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USDA updates dietary guidelines

Washington—Consumers should forgo sugary drinks and make water their beverage of choice, according to the new dietary guidelines released by the U.S. Department of Agriculture.

Image: MyPlate

The guidelines and a new icon for healthy eating—a colorful plate that gives consumers an easy visual example of how to dish up proper portions for breakfast, lunch and dinner—were unveiled June 2 by First Lady Michelle Obama and Agriculture Secretary Tom Vilsack.

Consumers and health care professionals can visit www.ChooseMyPlate.gov to view the MyPlate icon and dietary guidelines. There are also links to tools such as getting a personalized eating plan, healthy eating tips, weight loss information, menu planning, diet analysis and more. MyPlate print materials, including a consumer brochure, sample menus, recipes, a “getting started” guide and many more resources are also available.

The new MyPlate icon emphasizes ideal portions sizes for fruit, vegetable, grains, protein and dairy food groups. Nutrition, health and consumer advocates are applauding the MyPlate icon as a tool to help improve the health and well-being of Americans nationwide.

“MyPlate is a visual model that communicates to consumers the proportions of foods that, if consumed, provide adequate nutrient intakes for ideal growth and health,” said Teresa Marshall, Ph.D., R.D., L.D, a consultant to the ADA Council on Access Prevention and Interprofessional Relations.

“Obviously, attention to selection of foods within groups is necessary to achieve individualized energy and fat intakes for prevention of obesity and systemic disease,” Dr. Marshall said. “For example, one of the messages accompanying MyPlate recommends drinking water instead of sugary drinks. The MyPlate visual emphasizes the importance of fruits and vegetables in our diets—a message we need to hear!”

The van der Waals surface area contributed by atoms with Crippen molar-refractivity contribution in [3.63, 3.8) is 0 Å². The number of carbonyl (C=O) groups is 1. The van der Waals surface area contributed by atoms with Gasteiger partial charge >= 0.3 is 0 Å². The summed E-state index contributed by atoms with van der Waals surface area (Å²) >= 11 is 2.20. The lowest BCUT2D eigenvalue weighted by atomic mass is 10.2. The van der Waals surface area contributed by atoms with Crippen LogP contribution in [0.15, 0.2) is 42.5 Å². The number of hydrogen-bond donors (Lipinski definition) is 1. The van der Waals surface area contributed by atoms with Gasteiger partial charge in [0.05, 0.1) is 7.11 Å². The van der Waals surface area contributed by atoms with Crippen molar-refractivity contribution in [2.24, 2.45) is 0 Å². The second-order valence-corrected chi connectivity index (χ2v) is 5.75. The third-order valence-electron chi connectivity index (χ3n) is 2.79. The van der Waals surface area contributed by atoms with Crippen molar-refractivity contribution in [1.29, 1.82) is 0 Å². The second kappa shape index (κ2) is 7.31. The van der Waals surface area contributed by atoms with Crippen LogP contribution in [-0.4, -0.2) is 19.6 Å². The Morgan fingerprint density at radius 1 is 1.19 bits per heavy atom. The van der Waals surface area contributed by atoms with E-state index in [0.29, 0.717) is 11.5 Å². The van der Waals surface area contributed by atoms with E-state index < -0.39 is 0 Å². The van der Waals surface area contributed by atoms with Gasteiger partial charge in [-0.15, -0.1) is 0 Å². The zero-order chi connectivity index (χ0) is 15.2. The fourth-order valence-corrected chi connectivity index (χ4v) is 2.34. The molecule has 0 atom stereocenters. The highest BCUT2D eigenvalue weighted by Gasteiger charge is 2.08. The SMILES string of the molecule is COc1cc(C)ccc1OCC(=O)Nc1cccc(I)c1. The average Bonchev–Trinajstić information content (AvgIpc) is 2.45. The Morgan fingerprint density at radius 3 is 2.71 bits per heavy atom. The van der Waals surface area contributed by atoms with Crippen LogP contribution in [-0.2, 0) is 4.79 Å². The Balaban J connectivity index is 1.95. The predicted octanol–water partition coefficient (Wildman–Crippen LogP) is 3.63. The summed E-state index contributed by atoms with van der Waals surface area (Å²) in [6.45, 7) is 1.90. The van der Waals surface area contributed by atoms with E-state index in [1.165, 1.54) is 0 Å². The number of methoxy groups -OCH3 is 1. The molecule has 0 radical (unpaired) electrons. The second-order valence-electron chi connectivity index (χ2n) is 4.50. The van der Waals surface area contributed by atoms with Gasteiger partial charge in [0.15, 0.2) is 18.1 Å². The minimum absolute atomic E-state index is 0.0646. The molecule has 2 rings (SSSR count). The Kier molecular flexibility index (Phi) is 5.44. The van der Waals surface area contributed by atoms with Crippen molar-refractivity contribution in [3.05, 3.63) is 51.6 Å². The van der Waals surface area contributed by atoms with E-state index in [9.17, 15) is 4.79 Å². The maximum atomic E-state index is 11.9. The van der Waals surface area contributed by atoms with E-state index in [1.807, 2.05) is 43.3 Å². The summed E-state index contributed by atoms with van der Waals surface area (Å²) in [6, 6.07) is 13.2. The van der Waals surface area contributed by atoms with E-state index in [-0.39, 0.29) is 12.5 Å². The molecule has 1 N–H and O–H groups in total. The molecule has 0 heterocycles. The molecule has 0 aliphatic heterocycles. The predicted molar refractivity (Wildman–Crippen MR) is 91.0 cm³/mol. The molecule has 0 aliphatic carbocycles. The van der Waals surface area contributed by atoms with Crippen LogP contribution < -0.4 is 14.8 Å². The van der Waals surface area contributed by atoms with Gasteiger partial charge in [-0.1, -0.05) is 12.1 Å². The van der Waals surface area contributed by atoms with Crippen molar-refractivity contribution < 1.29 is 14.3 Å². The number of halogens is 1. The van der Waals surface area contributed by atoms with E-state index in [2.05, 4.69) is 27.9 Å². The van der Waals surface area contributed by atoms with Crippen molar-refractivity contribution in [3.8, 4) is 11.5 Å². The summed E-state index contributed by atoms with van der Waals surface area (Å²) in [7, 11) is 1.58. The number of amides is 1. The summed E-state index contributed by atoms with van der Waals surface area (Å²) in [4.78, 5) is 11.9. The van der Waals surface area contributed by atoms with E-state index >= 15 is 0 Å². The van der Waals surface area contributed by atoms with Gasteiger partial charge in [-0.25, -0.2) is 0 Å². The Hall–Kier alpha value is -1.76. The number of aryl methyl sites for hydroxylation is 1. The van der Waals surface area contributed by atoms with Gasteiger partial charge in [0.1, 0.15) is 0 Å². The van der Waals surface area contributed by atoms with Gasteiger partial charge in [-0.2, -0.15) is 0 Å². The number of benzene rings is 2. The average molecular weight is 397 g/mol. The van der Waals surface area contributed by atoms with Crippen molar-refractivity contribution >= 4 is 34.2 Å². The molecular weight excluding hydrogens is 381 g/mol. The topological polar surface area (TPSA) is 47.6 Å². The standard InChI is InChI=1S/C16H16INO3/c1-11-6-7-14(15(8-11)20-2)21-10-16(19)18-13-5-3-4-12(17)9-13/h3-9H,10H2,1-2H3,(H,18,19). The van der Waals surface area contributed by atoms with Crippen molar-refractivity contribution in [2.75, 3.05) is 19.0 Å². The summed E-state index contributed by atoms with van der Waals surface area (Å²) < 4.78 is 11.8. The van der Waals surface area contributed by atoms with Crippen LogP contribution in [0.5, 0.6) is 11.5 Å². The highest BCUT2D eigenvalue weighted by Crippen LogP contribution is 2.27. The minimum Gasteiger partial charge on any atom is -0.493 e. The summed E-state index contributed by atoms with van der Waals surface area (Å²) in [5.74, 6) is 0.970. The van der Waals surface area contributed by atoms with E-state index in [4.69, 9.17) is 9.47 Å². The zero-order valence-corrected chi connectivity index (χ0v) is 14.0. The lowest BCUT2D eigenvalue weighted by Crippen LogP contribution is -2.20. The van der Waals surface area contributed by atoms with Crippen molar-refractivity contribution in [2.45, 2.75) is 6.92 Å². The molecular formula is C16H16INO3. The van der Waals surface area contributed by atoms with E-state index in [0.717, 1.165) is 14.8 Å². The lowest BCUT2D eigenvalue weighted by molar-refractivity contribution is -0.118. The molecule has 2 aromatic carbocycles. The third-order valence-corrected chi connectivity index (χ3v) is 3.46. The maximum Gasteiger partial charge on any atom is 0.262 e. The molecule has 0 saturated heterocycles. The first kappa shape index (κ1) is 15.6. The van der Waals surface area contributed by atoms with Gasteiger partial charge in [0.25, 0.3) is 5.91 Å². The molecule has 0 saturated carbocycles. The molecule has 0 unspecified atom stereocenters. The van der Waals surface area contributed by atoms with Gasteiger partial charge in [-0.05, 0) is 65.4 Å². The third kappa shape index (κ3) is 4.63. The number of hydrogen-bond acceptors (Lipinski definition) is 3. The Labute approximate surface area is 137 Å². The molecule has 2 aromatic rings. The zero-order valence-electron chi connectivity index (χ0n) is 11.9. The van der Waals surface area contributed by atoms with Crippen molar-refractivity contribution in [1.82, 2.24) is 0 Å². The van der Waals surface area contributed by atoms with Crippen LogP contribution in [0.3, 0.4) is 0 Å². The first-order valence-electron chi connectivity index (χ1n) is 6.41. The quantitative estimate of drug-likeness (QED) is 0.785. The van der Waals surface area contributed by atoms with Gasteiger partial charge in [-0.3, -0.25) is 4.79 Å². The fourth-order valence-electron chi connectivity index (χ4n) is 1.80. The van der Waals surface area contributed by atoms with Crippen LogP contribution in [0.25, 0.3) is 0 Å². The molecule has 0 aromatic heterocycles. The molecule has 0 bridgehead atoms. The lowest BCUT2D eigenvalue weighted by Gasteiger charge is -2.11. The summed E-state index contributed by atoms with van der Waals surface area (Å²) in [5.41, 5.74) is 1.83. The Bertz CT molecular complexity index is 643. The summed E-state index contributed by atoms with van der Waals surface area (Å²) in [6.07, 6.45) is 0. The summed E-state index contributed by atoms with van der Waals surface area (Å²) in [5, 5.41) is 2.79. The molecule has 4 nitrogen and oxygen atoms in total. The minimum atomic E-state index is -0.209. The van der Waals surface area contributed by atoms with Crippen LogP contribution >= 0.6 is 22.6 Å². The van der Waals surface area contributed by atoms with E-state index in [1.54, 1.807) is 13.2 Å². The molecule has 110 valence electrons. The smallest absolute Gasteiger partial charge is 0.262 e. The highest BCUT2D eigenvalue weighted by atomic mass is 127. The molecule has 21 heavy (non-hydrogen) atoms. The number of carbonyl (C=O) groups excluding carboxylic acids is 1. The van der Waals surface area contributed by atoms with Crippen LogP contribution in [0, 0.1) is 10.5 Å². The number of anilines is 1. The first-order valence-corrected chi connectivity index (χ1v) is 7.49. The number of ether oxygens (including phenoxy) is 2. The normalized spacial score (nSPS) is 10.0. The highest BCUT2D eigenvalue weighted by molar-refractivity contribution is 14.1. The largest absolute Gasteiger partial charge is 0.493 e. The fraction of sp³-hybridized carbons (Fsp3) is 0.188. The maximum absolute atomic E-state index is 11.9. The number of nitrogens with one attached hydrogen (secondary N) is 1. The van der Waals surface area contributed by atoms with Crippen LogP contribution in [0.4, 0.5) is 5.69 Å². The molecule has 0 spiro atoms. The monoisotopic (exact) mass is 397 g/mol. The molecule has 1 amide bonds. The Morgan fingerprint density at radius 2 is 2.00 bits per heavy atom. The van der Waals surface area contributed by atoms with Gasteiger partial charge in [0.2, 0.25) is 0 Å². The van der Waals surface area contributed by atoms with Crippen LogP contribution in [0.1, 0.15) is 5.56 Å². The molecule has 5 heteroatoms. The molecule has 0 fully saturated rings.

The new website and consumer brochure encourage consumers to:

  • build a healthy plate—fill half the plate with fruits and vegetables, switch to skim or 1 percent milk, make at least half of grains eaten whole grain choices and vary protein choices like seafood or beans.
  • cut back on foods high in solid fats, added sugars and salts—choose water instead of sugary drinks, eat fruit for dessert or choose 100 percent fruit juice over fruit-flavored drinks; steer away from added sodium in foods and add spices or herbs to season food; eat fewer foods like cakes, cookies, ice cream, pizza, cheese, sausage and hot dogs; choose lean meats and poultry and fat-free or low-fat dairy products; and prepare foods in oils instead of solid fats.
  • eat the right amount of calories—consumers can get their personal daily calorie limit at www.ChooseMyPlate.gov and should avoid oversized portions or eating when already full; cook at home more often to take control of what they are eating; choose lower calorie menu options when eating out; track what they eat; and drink alcoholic beverages in moderation (one drink a day for women or two drinks a day for men).
  • be physically active—everyone should add physical activities they enjoy at least 10 minutes at a time whenever possible for health benefits.

For more information on diet and oral health, visit ADA.org and go to public resources/oral health topics.